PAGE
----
Mpls. protesters refuse calls to end 4th Precinct 'occupation'; protest shooting suspects charged
Minneapolis officials and community leaders on Monday called on protesters to end their "occupation" of the street outside the 4th Precinct police station, saying it had become a public safety hazard.
Protest leaders, however, responded with a firm "no," setting the stage for a potential clash between police and those outside the precinct building who've been demonstrating since the Nov. 15 police shooting of Jamar Clark.
The standoff came on the same day the Hennepin County Attorney's Office unveiled charges tied to the Nov. 23 confrontation near the precinct station that left five wounded. Allen L. Scarsella, 23, of Lakeville, was charged on six felony riot and assault counts. Joseph M. Backman, 27, of Eagan, Daniel T. Macey, 26, of Pine City, Minn., and Nathan W. Gustavsson, 21, of Hermantown, Minn., were also charged.
According to the charges, all the men admit to being present at the protest, and Scarsella admitted to shooting and wounding five people. After the shooting, Scarsella allegedly contacted a friend who is a Mankato police officer and confessed his role in the shooting. Prosecutors say that friends described Scarsella as someone who had negative experiences and opinions of African-Americans.
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Hennepin County Attorney Mike Freeman vowed to "prosecute them to the full extent of the law" and said new charges might be possible if additional evidence comes to light. He added that federal charges are another possibility, and that it was clear to him the men held views that some would call racist or inspired by hate.
Some protesters had wanted the men charged with attempted murder. They objected to the charges brought by Freeman, who told reporters that riot and assault felonies were as far as he could go given the evidence.
Minneapolis NAACP head Nekima Levy-Pounds said protesters want a special prosecutor assigned to the protest shootings. "We cannot trust what's happening at the Hennepin County Attorney's Office in terms of holding people accountable," she said. She also repeated calls for federal officials to take control of the Minneapolis police.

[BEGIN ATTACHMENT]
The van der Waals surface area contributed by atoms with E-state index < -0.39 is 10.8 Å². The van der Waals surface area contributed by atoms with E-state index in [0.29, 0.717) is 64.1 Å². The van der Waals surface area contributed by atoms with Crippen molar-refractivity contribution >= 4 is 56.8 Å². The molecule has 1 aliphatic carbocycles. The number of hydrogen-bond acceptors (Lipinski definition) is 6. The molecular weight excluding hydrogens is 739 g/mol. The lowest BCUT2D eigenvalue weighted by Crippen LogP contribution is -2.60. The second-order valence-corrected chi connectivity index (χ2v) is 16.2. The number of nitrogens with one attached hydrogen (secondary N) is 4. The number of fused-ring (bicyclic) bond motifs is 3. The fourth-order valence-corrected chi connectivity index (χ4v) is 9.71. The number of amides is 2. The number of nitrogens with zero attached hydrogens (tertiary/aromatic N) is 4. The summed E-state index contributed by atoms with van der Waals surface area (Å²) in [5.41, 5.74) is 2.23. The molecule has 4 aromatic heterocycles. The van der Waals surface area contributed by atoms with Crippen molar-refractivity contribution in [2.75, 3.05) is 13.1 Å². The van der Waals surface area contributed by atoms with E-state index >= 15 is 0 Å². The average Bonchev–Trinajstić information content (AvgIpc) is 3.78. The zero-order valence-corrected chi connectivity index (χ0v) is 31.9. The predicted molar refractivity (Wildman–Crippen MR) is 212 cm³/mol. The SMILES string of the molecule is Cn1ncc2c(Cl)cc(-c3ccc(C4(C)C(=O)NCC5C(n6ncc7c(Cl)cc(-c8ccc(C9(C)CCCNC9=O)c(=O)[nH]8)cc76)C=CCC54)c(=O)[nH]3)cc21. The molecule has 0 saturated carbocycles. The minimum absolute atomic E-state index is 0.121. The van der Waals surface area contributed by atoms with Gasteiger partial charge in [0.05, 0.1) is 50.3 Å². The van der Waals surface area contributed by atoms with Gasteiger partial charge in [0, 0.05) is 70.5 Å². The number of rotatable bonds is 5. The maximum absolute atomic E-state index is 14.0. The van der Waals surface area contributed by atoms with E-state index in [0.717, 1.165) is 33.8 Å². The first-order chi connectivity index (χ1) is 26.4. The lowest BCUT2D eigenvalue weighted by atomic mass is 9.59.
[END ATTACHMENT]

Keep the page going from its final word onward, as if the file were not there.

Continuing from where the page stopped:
Protests began almost immediately after Jamar Clark was shot in the head by a Minneapolis police officer. Police say Clark had been interfering with paramedics who had been called to a birthday party to aid Clark's girlfriend.
According to a Minnesota Bureau of Criminal Apprehension statement, the responding Minneapolis police officers believed that the woman was an assault victim and that Clark was a suspect.
The head of the Minneapolis police union said Clark was reaching for an officer's gun when he was killed. Witnesses and protesters, however, say Clark was on the ground and in handcuffs when he was shot. The BCA probe continues and the U.S. Justice Department is investigating for possible federal civil rights violations.
While there have been flashpoints between protesters and officers outside the 4th Precinct the past two weeks, the scene was largely peaceful during the long Thanksgiving holiday weekend.
On Monday, however, Minneapolis Mayor Betsy Hodges and other community leaders declared that the protest encampment had become a public safety hazard and needed to end.
"The occupation of the 4th Precinct is unsafe for everyone," Hodges said, noting that campfires burned by protesters were fouling the air and that barricades set up on Plymouth Avenue were impeding emergency vehicles and snowplows.
"There have been false medical calls, creating chaos and dismaying everyone," Hodges said, adding that there have been "near-daily threats to burn the precinct, kill our officers and hurt people."
Hodges was joined by U.S. Rep. Keith Ellison, D-Minn., Minneapolis Urban League Interim President Steven Belton and some north Minneapolis neighbors in calling for the encampment outside the precinct to end.
"We're not saying end the protests" over Jamar Clark's shooting, Belton said. "We're just not going to hold the community hostage any longer. We're asking that you respect the community and the people you have said you are here to serve."
Ellison said north Minneapolis residents are calling his office, saying emergency vehicles can't get through and that smoke from campfires is affecting a community that already suffers bad air quality. The Minneapolis public housing authority said campfire smoke was affecting air quality in a nearby 84-unit senior high rise.
"The unintended effect is that north siders can't use their main thoroughfare, Plymouth Avenue, [and] domestic terrorists are coming to the protests to start trouble," Ellison said. He noted that Clark's family has called for the protests outside the precinct to end.
Protest leaders were unmoved. They said the police were preparing to forcibly remove them from the street.
Asked what protesters will do if that happens, Levy-Pounds said, "The people have declared that they are not willing to leave the 4th Precinct occupation."
Levy-Pounds and others continue to demand that authorities immediately release video collected of the Jamar Clark shooting. Officials, however, say they will not release the video until their investigation is complete.
Levy-Pounds had harsh words in the afternoon for Hodges and for Ellison and other black leaders who stood with her to call for an end to the 4th Precinct street protest, at one point describing them as the "black misleadership."
"Everybody that stood with Mayor Hodges is not part of the solution, they're part of the problem," she called to protesters through a bullhorn, adding, "That's not the Minneapolis NAACP saying that. That's Nekima Levy-Pounds saying that as an individual, because I accept whatever consequences come with me speaking the truth because the truth shall set us free."